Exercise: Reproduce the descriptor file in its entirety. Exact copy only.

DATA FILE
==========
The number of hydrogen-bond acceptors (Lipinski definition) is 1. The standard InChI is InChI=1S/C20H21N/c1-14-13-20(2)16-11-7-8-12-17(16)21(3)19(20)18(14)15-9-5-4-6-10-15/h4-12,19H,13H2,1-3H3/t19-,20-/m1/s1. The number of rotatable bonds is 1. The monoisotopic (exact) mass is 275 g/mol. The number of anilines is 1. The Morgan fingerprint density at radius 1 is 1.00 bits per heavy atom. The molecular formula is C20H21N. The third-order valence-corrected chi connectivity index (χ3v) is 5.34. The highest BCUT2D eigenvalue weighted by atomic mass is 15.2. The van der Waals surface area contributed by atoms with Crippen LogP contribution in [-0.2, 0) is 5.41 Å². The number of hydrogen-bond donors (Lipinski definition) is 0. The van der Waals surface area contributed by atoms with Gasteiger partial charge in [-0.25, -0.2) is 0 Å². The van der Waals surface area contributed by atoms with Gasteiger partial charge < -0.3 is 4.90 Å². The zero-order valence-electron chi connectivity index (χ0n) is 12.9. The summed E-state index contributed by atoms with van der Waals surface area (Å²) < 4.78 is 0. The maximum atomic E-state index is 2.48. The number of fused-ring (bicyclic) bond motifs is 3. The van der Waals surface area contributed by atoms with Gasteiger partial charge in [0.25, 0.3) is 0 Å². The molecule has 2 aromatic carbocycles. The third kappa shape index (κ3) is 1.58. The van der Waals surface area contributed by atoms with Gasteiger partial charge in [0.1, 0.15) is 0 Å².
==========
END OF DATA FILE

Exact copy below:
The number of hydrogen-bond acceptors (Lipinski definition) is 1. The standard InChI is InChI=1S/C20H21N/c1-14-13-20(2)16-11-7-8-12-17(16)21(3)19(20)18(14)15-9-5-4-6-10-15/h4-12,19H,13H2,1-3H3/t19-,20-/m1/s1. The number of rotatable bonds is 1. The monoisotopic (exact) mass is 275 g/mol. The number of anilines is 1. The Morgan fingerprint density at radius 1 is 1.00 bits per heavy atom. The molecular formula is C20H21N. The third-order valence-corrected chi connectivity index (χ3v) is 5.34. The highest BCUT2D eigenvalue weighted by atomic mass is 15.2. The van der Waals surface area contributed by atoms with Crippen LogP contribution in [-0.2, 0) is 5.41 Å². The number of hydrogen-bond donors (Lipinski definition) is 0. The van der Waals surface area contributed by atoms with Gasteiger partial charge in [-0.25, -0.2) is 0 Å². The van der Waals surface area contributed by atoms with Gasteiger partial charge < -0.3 is 4.90 Å². The zero-order valence-electron chi connectivity index (χ0n) is 12.9. The summed E-state index contributed by atoms with van der Waals surface area (Å²) < 4.78 is 0. The maximum atomic E-state index is 2.48. The number of fused-ring (bicyclic) bond motifs is 3. The van der Waals surface area contributed by atoms with Gasteiger partial charge in [0.25, 0.3) is 0 Å². The molecule has 2 aromatic carbocycles. The third kappa shape index (κ3) is 1.58. The van der Waals surface area contributed by atoms with Gasteiger partial charge in [0.1, 0.15) is 0 Å².